South Slave Divisional Education Council

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South Slave Divisional Education Council
Fort Smith, Northwest Territories, X0E0P0, Canada
Superintendent Curtis Brown
Funding type Public
Grades K-12
Language English, Chipewyan, South Slavey, French, Cree
Homepage South Slave Divisional Education Council

The South Slave Divisional Education Council (SSDEC) is the organizational entity responsible for the administration of public schools within the South Slave Region of the Northwest Territories, Canada. Its responsibility includes all schools within the five communities of the South Slave (with the exception of École Boréale in Hay River). Specifically, it is responsible for schools in the communities of Fort Resolution, Fort Smith, K'atl'odeche First Nation, Hay River, and Lutselk'e.[1] Although considered part of the South Slave Region by other departments of the Government of the Northwest Territories, the communities of Fort Providence and Kakisa are served by the Deh Cho Divisional Education Council and not the SSDEC.

Organizational relationships[edit]

The South Slave Divisional Education Council (SSDEC) was created in 1991 alongside five local District Education Authorities (DEAs) in each of the major communities of the South Slave Region. These five DEAs are responsible for setting Council goals and priorities, while the SSDEC is responsible for implementing their decisions within the schools. Both the SSDEC and the five community DEAs are granted power by the Government of the Northwest Territories through the Education Act.[2]


Communities without schools[edit]

While technically within the regional mandate of the SSDEC, the following communities do not host schools for a variety of reasons:

  • Fort Reliance, a partially abandoned community east of Lutselk'e.
  • Enterprise, due to its small population and close proximity to Hay River.
  • The Salt River First Nation, due to its small population and close proximity to Fort Smith.

Leadership for Literacy Initiative[edit]

In an effort to improve literacy outcomes in the region, the SSDEC began implementation of its Leadership for Literacy initiative in 2007. The initiative placed a Literacy Coach in each of the eight schools in the region, providing job-imbedded professional development to teachers and training them on research-based skills and strategies to aid in student achievement. The initiative has also moved away from the summative evaluation of students in favour of more frequent formative evaluations so that "instruction can be tailored to the needs to individual students".[3]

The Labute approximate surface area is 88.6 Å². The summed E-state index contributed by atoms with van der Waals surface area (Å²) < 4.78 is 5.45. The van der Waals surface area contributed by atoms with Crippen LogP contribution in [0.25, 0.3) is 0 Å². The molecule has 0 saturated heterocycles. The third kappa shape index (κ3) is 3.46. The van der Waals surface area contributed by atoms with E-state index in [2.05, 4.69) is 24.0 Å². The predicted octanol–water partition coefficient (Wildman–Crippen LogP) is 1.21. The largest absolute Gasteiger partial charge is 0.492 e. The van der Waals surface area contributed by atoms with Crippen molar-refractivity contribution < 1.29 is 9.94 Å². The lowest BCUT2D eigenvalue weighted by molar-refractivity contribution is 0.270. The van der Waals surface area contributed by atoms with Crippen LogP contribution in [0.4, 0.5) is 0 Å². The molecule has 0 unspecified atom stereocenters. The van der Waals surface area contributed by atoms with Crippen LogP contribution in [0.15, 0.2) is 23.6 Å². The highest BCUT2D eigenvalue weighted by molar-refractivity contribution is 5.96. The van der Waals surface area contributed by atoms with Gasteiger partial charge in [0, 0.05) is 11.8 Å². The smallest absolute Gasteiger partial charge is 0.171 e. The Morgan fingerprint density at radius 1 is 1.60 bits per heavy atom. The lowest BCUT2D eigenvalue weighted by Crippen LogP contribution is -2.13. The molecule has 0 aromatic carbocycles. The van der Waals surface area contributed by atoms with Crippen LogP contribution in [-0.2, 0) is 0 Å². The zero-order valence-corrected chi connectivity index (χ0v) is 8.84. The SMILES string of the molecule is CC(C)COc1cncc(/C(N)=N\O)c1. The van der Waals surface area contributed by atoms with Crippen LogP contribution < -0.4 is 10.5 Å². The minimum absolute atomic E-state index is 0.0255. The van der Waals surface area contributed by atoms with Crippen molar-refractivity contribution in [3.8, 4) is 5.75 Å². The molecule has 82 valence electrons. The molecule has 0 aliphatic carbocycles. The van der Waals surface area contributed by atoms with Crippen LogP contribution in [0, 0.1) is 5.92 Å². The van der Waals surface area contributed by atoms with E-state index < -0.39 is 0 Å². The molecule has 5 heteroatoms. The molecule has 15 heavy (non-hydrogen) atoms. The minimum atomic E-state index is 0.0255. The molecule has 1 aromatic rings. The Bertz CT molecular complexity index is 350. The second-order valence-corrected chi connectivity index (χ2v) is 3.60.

Since its implementation, the initiative has seen literacy scores across the region rise significantly, from "less than 50 per cent"[4] in 2005-2006 to 76 per cent in 2011-2012. The Canadian norm is 77 per cent.[5]

Aboriginal Languages[edit]

The SSDEC is involved with aboriginal-language instruction in each of its five communities. According to a report published by the Government of the Northwest Territories, the SSDEC employs 18 aboriginal-language instructors who supply over 700 students in the region with daily instruction.[6] Specifically, students are instructed in Cree, South Slavey, and / or Chipewyan, depending on where they live. Typically, students from Hay River and K'atl'odeche First Nation are instructed in South Slavey, while students from Fort Resolution and Lutsel K'e are instructed in Chipewyan. Students in Fort Smith receive instruction in both Cree and Chipewyan.

In March 2012, the Council produced, in collaboration with a group of community leaders from Fort Resolution, a Chipewyan-to-English dictionary for the purposes of promoting the learning of the language within the communities of the South Slave region.[7] A digital freeware copy of the dictionary is available online through the SSDEC website.[8]


  • In 2011, the Superintendent of the SSDEC, Dr. Curtis Brown, was named the Canadian Superintendent of the Year by the Canadian Association of School Administrators.[9] The organization specifically praised him for the success the Council has been experiencing in improving literacy rates through the implementation of its Leadership for Literacy initiative.[10]
  • In 2012, Dr. Brown was inducted into the Northwest Territories Education Hall of Fame for his contributions to improving education outcomes in the region.[11]
  • In an August 2012 video, the Governor General of Canada, David Johnston praised the successes of the SSDEC's Leadership for Literacy initiative. He noted literacy rates in the region have greatly increased since its implementation in 2007, and specifically congratulated Lutsel K'e Dene School for their substantial improvements.[12]